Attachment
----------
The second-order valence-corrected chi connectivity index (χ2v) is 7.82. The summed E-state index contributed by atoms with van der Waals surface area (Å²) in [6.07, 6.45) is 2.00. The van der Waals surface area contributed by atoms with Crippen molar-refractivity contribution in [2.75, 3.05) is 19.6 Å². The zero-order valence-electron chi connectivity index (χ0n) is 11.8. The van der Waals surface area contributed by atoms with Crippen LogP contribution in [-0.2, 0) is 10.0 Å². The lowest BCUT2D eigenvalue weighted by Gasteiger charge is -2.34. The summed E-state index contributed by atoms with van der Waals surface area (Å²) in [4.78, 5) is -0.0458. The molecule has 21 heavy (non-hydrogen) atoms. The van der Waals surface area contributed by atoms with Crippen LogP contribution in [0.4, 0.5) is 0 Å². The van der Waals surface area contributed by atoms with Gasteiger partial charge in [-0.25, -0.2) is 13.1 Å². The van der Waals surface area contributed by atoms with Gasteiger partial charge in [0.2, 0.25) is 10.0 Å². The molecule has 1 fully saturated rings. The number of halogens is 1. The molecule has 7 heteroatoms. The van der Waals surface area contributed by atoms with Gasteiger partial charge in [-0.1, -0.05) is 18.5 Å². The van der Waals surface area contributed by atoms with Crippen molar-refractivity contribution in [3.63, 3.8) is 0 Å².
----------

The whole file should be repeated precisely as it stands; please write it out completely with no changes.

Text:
The second-order valence-corrected chi connectivity index (χ2v) is 7.82. The summed E-state index contributed by atoms with van der Waals surface area (Å²) in [6.07, 6.45) is 2.00. The van der Waals surface area contributed by atoms with Crippen molar-refractivity contribution in [2.75, 3.05) is 19.6 Å². The zero-order valence-electron chi connectivity index (χ0n) is 11.8. The van der Waals surface area contributed by atoms with Crippen LogP contribution in [-0.2, 0) is 10.0 Å². The lowest BCUT2D eigenvalue weighted by Gasteiger charge is -2.34. The summed E-state index contributed by atoms with van der Waals surface area (Å²) in [4.78, 5) is -0.0458. The molecule has 21 heavy (non-hydrogen) atoms. The van der Waals surface area contributed by atoms with Crippen LogP contribution in [0.4, 0.5) is 0 Å². The van der Waals surface area contributed by atoms with Gasteiger partial charge in [-0.25, -0.2) is 13.1 Å². The van der Waals surface area contributed by atoms with Gasteiger partial charge in [0.2, 0.25) is 10.0 Å². The molecule has 1 fully saturated rings. The number of halogens is 1. The molecule has 7 heteroatoms. The van der Waals surface area contributed by atoms with Gasteiger partial charge in [-0.1, -0.05) is 18.5 Å². The van der Waals surface area contributed by atoms with Crippen molar-refractivity contribution in [3.63, 3.8) is 0 Å².